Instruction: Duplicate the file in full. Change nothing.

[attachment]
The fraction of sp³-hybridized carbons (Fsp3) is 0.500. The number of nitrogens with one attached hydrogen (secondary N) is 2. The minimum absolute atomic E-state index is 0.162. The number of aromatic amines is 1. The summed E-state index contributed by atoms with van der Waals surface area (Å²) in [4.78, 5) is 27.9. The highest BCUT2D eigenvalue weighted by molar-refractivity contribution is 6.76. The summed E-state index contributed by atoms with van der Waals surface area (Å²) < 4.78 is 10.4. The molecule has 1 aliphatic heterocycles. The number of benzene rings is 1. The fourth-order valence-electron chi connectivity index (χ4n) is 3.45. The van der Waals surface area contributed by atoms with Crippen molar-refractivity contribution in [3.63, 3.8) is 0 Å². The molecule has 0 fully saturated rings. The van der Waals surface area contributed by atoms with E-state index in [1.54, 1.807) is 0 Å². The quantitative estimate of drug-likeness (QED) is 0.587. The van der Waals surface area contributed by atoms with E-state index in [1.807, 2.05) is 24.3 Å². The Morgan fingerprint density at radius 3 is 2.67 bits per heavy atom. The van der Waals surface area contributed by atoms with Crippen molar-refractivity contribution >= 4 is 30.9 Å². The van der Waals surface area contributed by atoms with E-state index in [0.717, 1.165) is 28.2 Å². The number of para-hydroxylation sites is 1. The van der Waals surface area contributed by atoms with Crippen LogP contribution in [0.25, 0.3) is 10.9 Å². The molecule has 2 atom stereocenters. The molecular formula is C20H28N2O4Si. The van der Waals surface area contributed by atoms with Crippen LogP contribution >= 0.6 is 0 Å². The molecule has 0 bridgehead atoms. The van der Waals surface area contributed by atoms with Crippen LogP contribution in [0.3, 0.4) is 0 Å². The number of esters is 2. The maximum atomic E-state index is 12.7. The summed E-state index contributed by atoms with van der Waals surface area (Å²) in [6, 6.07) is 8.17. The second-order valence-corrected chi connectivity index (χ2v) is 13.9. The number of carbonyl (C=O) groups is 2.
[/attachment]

The fraction of sp³-hybridized carbons (Fsp3) is 0.500. The number of nitrogens with one attached hydrogen (secondary N) is 2. The minimum absolute atomic E-state index is 0.162. The number of aromatic amines is 1. The summed E-state index contributed by atoms with van der Waals surface area (Å²) in [4.78, 5) is 27.9. The highest BCUT2D eigenvalue weighted by molar-refractivity contribution is 6.76. The summed E-state index contributed by atoms with van der Waals surface area (Å²) < 4.78 is 10.4. The molecule has 1 aliphatic heterocycles. The number of benzene rings is 1. The fourth-order valence-electron chi connectivity index (χ4n) is 3.45. The van der Waals surface area contributed by atoms with Crippen molar-refractivity contribution in [3.63, 3.8) is 0 Å². The molecule has 0 fully saturated rings. The van der Waals surface area contributed by atoms with E-state index in [1.54, 1.807) is 0 Å². The quantitative estimate of drug-likeness (QED) is 0.587. The van der Waals surface area contributed by atoms with E-state index in [1.807, 2.05) is 24.3 Å². The Morgan fingerprint density at radius 3 is 2.67 bits per heavy atom. The van der Waals surface area contributed by atoms with Crippen molar-refractivity contribution >= 4 is 30.9 Å². The van der Waals surface area contributed by atoms with E-state index in [0.717, 1.165) is 28.2 Å². The number of para-hydroxylation sites is 1. The van der Waals surface area contributed by atoms with Crippen LogP contribution in [0.25, 0.3) is 10.9 Å². The molecule has 2 atom stereocenters. The molecular formula is C20H28N2O4Si. The van der Waals surface area contributed by atoms with Crippen LogP contribution >= 0.6 is 0 Å². The molecule has 0 bridgehead atoms. The van der Waals surface area contributed by atoms with Crippen LogP contribution in [0.3, 0.4) is 0 Å². The number of esters is 2. The maximum atomic E-state index is 12.7. The summed E-state index contributed by atoms with van der Waals surface area (Å²) in [6, 6.07) is 8.17. The second-order valence-corrected chi connectivity index (χ2v) is 13.9. The number of carbonyl (C=O) groups is 2.